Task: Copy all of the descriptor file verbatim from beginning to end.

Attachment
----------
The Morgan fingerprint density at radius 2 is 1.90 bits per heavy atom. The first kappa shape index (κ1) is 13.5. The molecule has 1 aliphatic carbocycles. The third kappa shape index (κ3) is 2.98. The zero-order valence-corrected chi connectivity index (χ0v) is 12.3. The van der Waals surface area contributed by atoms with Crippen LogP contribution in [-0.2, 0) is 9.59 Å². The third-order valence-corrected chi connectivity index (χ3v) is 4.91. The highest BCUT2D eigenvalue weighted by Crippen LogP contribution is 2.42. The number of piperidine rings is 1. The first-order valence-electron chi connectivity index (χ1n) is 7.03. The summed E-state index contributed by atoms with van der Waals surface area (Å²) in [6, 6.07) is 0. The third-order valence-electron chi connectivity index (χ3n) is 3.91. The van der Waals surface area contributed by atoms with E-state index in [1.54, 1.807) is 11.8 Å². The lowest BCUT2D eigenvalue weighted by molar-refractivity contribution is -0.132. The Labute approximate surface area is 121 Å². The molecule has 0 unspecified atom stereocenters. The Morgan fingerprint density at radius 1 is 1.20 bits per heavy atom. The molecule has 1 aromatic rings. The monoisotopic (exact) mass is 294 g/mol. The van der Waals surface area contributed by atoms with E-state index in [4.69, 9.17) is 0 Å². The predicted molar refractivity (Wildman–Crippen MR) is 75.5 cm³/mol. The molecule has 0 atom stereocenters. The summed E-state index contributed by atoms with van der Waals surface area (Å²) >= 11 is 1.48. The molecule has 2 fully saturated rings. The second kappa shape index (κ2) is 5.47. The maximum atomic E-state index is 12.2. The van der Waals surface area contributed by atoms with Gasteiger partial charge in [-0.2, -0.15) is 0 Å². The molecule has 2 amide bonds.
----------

The Morgan fingerprint density at radius 2 is 1.90 bits per heavy atom. The first kappa shape index (κ1) is 13.5. The molecule has 1 aliphatic carbocycles. The third kappa shape index (κ3) is 2.98. The zero-order valence-corrected chi connectivity index (χ0v) is 12.3. The van der Waals surface area contributed by atoms with Crippen LogP contribution in [-0.2, 0) is 9.59 Å². The third-order valence-corrected chi connectivity index (χ3v) is 4.91. The highest BCUT2D eigenvalue weighted by Crippen LogP contribution is 2.42. The number of piperidine rings is 1. The first-order valence-electron chi connectivity index (χ1n) is 7.03. The summed E-state index contributed by atoms with van der Waals surface area (Å²) in [6, 6.07) is 0. The third-order valence-electron chi connectivity index (χ3n) is 3.91. The van der Waals surface area contributed by atoms with E-state index in [1.54, 1.807) is 11.8 Å². The lowest BCUT2D eigenvalue weighted by molar-refractivity contribution is -0.132. The Labute approximate surface area is 121 Å². The molecule has 0 unspecified atom stereocenters. The Morgan fingerprint density at radius 1 is 1.20 bits per heavy atom. The molecule has 1 aromatic rings. The monoisotopic (exact) mass is 294 g/mol. The van der Waals surface area contributed by atoms with E-state index in [4.69, 9.17) is 0 Å². The predicted molar refractivity (Wildman–Crippen MR) is 75.5 cm³/mol. The molecule has 0 atom stereocenters. The summed E-state index contributed by atoms with van der Waals surface area (Å²) >= 11 is 1.48. The molecule has 2 fully saturated rings. The second kappa shape index (κ2) is 5.47. The maximum atomic E-state index is 12.2. The van der Waals surface area contributed by atoms with Gasteiger partial charge in [-0.2, -0.15) is 0 Å². The molecule has 2 amide bonds.